Tooth decay is highly widespread among the global population, in both adults and children, as well as in developed and developing countries.
Decay is related to refined sugar intake, to incorrect dental hygiene, and to a higher or lower family tendency to suffer the disease. If the public water supply has fluoride, children who have grown up drinking it will have less tooth decay.
The Decay Concept
Decay is a tooth infection. The bacteria we normally have in our mouths fulfil different functions; however, in certain circumstances, such as in the presence of sugar and poor hygiene, they produce acids which attack and perforate the enamel, thereby forming a cavity or caries.
Initially, when it is small, a cavity will only affect the enamel. However, with time, it will spread to the dentine, causing you to feel discomfort when consuming cold or hot drinks or food, sweets or when chewing.
If, during a check-up, your dentist finds a caries which has previously given you no trouble, it will require a filling.
A filling consists of cleaning the cavity and removing all tissue affected by bacteria. We then fill the cavity with a white paste tinted to match the shade of your tooth, known as composite, which will restore your tooth to its complete anatomical shape. We do all of this under local anaesthesia, meaning that it causes absolutely no pain.
Sometimes in an X-ray taken during the check-up, or with the probe, we discover that the cavity is larger than we initially thought, although fortunately it may still not have caused you any trouble or pain. In cases such as these, a filling is not sufficient given that, on removing the tissue affected by the caries we will come to the nerve. This means that, before reconstructing the tooth, we must devitalise or carry out root canal treatment on the piece.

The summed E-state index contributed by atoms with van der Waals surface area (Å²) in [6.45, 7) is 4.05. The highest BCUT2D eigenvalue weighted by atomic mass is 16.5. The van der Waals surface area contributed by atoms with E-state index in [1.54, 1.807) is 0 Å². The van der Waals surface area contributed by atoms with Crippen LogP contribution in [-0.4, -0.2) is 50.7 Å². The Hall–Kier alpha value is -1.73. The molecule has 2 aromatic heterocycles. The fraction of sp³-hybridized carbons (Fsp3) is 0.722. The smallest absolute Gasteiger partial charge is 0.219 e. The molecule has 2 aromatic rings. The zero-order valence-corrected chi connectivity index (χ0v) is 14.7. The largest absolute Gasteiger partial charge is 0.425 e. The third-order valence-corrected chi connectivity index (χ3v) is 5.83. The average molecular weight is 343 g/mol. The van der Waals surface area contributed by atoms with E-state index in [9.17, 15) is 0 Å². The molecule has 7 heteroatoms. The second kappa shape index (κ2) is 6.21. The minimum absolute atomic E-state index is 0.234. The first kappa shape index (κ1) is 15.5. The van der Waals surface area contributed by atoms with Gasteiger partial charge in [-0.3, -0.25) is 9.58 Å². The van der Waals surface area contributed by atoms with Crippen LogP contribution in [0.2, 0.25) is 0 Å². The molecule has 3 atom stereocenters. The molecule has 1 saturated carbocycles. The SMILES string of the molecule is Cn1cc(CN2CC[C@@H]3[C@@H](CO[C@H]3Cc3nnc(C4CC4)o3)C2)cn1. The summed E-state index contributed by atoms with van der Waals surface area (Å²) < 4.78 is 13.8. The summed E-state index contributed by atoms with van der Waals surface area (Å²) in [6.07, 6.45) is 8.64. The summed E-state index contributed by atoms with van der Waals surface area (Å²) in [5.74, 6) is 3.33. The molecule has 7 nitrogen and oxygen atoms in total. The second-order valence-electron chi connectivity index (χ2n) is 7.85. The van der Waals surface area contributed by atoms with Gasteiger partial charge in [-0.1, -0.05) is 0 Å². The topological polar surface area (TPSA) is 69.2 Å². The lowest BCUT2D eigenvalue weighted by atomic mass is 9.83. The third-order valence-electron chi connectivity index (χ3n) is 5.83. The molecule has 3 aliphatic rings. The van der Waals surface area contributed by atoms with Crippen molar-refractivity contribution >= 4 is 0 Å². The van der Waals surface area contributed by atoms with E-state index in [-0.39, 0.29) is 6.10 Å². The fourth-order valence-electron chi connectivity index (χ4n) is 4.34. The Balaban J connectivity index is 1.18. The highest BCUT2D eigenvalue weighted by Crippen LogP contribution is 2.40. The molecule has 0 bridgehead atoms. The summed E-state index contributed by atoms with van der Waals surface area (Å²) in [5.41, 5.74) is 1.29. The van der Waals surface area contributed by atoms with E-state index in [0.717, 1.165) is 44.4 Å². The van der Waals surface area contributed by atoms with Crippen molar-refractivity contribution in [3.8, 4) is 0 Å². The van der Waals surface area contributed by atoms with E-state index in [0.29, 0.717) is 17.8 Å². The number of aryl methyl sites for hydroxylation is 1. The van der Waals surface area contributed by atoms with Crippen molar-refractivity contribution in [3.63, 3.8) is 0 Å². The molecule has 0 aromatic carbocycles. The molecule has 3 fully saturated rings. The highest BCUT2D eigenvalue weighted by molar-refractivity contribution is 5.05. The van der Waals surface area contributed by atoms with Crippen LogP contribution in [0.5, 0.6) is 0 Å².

Don’t forget that, while a filling effectively cures a tooth suffering from decay, if you don’t take good care of your teeth by brushing them properly, the same or another tooth may suffer further decay.
If we allow the caries to develop without treatment, it will deepen and spread to the pulp, or the centre of the tooth, where we find the nerve, the artery and the vein.
The first signs of the problem is if you feel pain when eating or drinking something cold or hot, or when chewing. If you feel pain while you’re not eating, it means that the nerve has been affected, or in other words, that the bacteria has spread either to the pulp or to the centre of the tooth, causing infection.
The infection causes the arteries to inflame, and these in turn compress the nerve. That’s what causes the pain. The pain may be constant or pulsating, like a heartbeat.
In cases such as these we start by treating the infection with antibiotics in order to eliminate the bacteria, also prescribing anti-inflammatory medication to reduce swelling in the area. We then proceed to clean and empty the area, removing any remaining germs. This is known as devitalisation or root canal treatment.
Finally, we apply the permanent filling. In cases like these the filling is so big that we call it a reconstruction.
Remember that sometimes you may have a deep caries which, unusually, causes no pain. In other words, no alarm bells ring to warn you that your tooth is affected by a spreading infection. This normally leads to a sudden gumboil accompanied with intense pain and swelling.
At other times when you have had no initial pain, you may suddenly be affected by a chronic asymptomatic infection. This means that, while the infection inside your tooth is causing you no pain, your body will have created a barrier around the infected root, creating a cyst.
A cyst like this can sometimes remain in your mouth for years without producing symptoms, simply appearing in a check-up X-ray. The cyst may also try to empty its content outwards, causing an abscess, or a sort of spot, which sometimes festers.
The main point of these explanations is to show you the different ways a caries can develop. But at the end of the day, the bottom line is that ignoring a caries may eventually lead to the loss of a tooth.
Preventing tooth decay
It is essential to clean your teeth properly from childhood, also taking care with your diet and making sure not to eat a lot of sweets between meals, when you don’t have the tools you need to brush your teeth.
A yearly check-up with your dentist will encourage you to take good care of your teeth, as well as detecting lesions before it’s too late. At our Dental Clinic in San Sebastián we will advise you on the best treatment for your condition.